Costas Varotsos Discusses Ozone & Temperature Analyses

Emerging Research Fronts Commentary, August 2011

Costas Varotsos

Article: Long-memory processes in ozone and temperature variations at the region 60 degrees S-60 degrees N

Authors: Varotsos, C;Kirk-Davidoff, D
Journal: ATMOS CHEM PHYS, 6: 4093-4100, SEP 12 2006
Addresses: Univ Athens, Dept Appl Phys, Athens, Greece.
Univ Athens, Dept Appl Phys, Athens, Greece.
Univ Maryland, Dept Atmospher & Ocean Sci, College Pk, MD 20742 USA.

Costas Varotsos talks with and answers a few questions about this month's Emerging Research Front paper in the field of Geosciences.

SW: Why do you think your paper is highly cited?

I think that this particular paper has been highly cited because it was the first to show that the fluctuations of the global total ozone (TOZ) and global tropospheric temperature (TRT) obey power-law dynamics. This paper brings together two fields that are climate system physics on the one side and nonlinear dynamics, complexity theory, chaos, and fractals on the other.

The climate system (which is a subsystem of the global system) consists of five subsystems, the atmosphere, cryosphere, lithosphere, biosphere, and hydrosphere, which are interacting continuously with each other, not only naturally but also through human intervention. The chaotic character of the climate system dynamics limits the reliability of climate projections. Thus the reliable prediction of global climate change or of one of its components (e.g., ozone-sphere) is impossible without consideration of the complexity of all the interactive processes.

In an attempt to shed light on the aforementioned complexity, scaling analysis of atmospheric data certainly is becoming an important approach which can be traced back to Lewis Fry Richardson (Richardson LF, "Atmospheric diffusion shown on a distance-neighbor graph," Proc. Roy. Soc. A 110: 709–37, 1926). This is an exciting field of research with very many active workers being very busy in the field.

In our paper, we have explored the non-linear dynamics of two crucial parameters, the atmospheric TOZ and TRT, which are of considerable climatic and biological importance. The reason that we have chosen these two data sets to explore their memory effects is because these are closely connected with two crucial environmental problems, notably: the ozone depletion and the global warming. The latter, I think is an additional reason that our paper is attractive, because the work described in it resides in an area of great importance to climate, ozone depletion, and modern physics.

SW: Does it describe a new discovery, methodology, or synthesis of knowledge?

This paper synthesized years of research, culminating in a new discovery for scaling dynamics in the area of atmospheric physics. Employing recent methods and tools borrowed from modern statistical physics, complexity theory, chaos, and fractals, we can better understand the climate system operation and visualize errors in the treatment of the intrinsic long-range correlations, the correct modeling of which would greatly enhance confidence in long-term climate and atmospheric physico-chemistry modeling.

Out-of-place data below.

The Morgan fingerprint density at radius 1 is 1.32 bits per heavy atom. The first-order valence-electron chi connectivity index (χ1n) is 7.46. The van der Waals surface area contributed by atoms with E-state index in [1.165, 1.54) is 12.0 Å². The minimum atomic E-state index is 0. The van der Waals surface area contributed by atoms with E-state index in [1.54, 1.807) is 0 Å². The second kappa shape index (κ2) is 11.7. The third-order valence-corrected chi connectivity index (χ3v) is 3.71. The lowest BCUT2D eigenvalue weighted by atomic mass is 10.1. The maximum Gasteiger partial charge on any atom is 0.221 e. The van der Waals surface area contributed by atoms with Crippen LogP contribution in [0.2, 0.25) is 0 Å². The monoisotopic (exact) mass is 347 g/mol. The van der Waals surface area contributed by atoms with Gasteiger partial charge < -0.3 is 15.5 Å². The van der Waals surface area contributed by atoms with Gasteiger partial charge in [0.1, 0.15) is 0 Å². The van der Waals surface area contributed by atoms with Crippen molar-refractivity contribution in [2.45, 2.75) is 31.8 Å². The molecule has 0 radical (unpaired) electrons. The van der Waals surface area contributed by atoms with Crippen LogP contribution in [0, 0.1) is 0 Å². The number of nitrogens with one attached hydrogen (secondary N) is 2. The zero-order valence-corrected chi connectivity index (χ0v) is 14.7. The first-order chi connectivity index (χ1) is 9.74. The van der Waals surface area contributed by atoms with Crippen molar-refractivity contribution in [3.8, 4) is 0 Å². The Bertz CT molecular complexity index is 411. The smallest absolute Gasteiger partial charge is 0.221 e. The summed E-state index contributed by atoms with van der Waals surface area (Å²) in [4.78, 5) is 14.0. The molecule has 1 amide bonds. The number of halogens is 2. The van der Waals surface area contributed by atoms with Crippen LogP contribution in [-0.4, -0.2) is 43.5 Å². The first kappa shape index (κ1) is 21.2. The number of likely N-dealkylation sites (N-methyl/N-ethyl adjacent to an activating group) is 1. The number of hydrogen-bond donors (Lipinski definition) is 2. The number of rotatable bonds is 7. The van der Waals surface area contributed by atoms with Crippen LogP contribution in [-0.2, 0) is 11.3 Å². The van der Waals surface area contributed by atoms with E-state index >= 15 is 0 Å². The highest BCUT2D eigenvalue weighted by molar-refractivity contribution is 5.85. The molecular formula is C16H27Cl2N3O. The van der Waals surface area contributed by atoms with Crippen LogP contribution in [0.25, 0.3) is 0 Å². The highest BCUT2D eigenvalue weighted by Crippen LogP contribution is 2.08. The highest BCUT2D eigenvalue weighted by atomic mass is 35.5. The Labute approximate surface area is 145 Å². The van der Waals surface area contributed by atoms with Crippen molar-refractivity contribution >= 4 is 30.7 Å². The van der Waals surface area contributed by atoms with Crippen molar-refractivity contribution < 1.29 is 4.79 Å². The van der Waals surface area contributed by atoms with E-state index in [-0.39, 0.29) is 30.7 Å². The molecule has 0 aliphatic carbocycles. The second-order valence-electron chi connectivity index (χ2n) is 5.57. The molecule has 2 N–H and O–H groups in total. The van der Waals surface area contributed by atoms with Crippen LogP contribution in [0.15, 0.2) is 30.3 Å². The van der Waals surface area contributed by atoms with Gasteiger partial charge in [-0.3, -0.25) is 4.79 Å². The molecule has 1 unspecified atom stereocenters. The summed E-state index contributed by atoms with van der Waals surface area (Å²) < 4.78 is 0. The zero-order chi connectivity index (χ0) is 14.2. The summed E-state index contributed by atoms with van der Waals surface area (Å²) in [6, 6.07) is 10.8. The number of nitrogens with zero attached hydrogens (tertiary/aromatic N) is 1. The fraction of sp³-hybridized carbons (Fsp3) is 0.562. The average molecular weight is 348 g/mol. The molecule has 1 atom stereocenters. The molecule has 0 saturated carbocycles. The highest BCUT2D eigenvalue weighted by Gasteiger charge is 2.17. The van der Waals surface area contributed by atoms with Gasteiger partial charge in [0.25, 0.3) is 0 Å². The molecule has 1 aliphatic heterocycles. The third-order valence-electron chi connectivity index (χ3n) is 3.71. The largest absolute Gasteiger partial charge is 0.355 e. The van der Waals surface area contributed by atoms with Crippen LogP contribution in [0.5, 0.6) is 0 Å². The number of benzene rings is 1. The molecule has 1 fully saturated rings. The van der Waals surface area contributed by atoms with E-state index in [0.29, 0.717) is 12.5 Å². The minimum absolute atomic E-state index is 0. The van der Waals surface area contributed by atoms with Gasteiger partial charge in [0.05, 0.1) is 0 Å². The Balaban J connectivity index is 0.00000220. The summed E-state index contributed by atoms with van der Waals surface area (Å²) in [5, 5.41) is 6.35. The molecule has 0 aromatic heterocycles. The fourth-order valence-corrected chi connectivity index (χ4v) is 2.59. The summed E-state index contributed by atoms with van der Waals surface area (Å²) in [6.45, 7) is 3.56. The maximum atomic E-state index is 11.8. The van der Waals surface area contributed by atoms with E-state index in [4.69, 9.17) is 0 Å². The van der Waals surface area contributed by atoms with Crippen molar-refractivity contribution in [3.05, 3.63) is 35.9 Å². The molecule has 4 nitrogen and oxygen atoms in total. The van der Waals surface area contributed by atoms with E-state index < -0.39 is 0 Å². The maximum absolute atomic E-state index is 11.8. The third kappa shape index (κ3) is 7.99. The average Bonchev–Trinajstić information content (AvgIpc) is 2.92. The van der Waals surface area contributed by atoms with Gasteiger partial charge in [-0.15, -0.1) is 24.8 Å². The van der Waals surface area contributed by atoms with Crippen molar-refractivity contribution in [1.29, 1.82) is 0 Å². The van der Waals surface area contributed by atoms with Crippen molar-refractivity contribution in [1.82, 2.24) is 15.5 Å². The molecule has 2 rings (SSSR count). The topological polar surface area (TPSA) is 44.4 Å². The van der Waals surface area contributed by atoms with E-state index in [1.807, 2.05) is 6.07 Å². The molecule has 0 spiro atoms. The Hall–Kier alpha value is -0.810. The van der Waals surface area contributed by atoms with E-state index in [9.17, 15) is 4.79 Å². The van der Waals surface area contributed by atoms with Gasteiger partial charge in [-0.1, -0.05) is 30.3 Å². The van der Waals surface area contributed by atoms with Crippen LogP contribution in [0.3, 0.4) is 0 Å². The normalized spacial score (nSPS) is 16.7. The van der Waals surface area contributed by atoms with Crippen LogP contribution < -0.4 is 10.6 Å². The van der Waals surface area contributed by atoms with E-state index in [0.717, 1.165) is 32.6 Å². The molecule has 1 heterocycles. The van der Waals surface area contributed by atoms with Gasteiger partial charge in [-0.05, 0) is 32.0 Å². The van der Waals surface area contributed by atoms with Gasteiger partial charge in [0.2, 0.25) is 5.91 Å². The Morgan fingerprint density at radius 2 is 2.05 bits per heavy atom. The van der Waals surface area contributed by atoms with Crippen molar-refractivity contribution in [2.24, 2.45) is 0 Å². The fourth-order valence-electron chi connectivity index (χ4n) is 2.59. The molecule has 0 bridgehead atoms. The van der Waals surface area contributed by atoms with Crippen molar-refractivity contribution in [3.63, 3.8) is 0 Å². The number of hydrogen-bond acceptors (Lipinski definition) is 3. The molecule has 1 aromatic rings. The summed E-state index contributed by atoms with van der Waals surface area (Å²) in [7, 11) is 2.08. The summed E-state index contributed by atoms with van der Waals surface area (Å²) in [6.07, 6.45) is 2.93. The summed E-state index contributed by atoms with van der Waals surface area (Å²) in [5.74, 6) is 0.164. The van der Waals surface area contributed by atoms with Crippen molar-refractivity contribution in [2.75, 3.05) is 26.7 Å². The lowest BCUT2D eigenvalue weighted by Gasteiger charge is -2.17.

Consideration of the decay of correlations in time has often yielded insight into the dynamics of complex systems. A randomly forced first-order linear system should have fluctuations whose autocorrelation decays exponentially with lag time, but a higher-order system will tend to have a different decay pattern.

Log-log plot of the DFA-l versus temporal interval ?t (in months) for detrended and deseasonalized CO2 concentrations, over Mauna Loa Observatory (19.5°N, 155.5°W) during 1959–2004. The slopes for DFA-1, DFA-2, DFA-3, DFA-4, DFA-5 are 1.10 (±0.02), 1.13 (±0.02), 1.09 (±0.02), 1.06 (±0.02), 1.06 (±0.03), respectively (source: C. Varotsos et al. 2007, Atmos. Chem. Phys., 7, 629–634).

This paper introduced the following: the global TOZ and global TRT fluctuations in small time intervals are positively correlated to those in larger time intervals in a power-law fashion. For TRT, the exponent of this dependence is larger in the mid-latitudes than in the tropics at long time scales, while for TOZ, the exponent is larger in tropics than in the mid-latitudes. In general, greater persistence (i.e., stronger memory) could be a result of either stronger positive feedbacks or larger inertia.

The difference in persistence patterns between ozone and temperature could arise because the TOZ distribution is more closely tied to gradients in temperature than to the temperature itself. The increased slope of the power distribution of temperature in mid-latitudes at long time scales compared to the slope in the tropics could be connected to the poleward increase in climate sensitivity predicted by the global climate models.

SW: Would you summarize the significance of your paper in layman's terms?

Ozone is a very minor trace gas in the atmosphere (there are only 3 ozone molecules per 10 million molecules in the atmosphere). Yet its importance for mankind vastly exceeds what might be expected from this very low concentration of ozone. It provides a shield, the ozone layer, which protects us—and the biosphere in general—from the adverse effects of high-energy solar ultraviolet radiation which is a major cause of skin cancers.

The ozone concentration in the atmosphere fluctuates widely from day to day but behind this there is a steady decrease (the ozone depletion) of a few % per decade due to the release of man-made chemicals (primarily CFCs) into the atmosphere. The ozone layer also affects the balance of heat energy between the Earth and the rest of the universe and so knowledge of future ozone concentrations is essential in climate modeling to predict future global warming.

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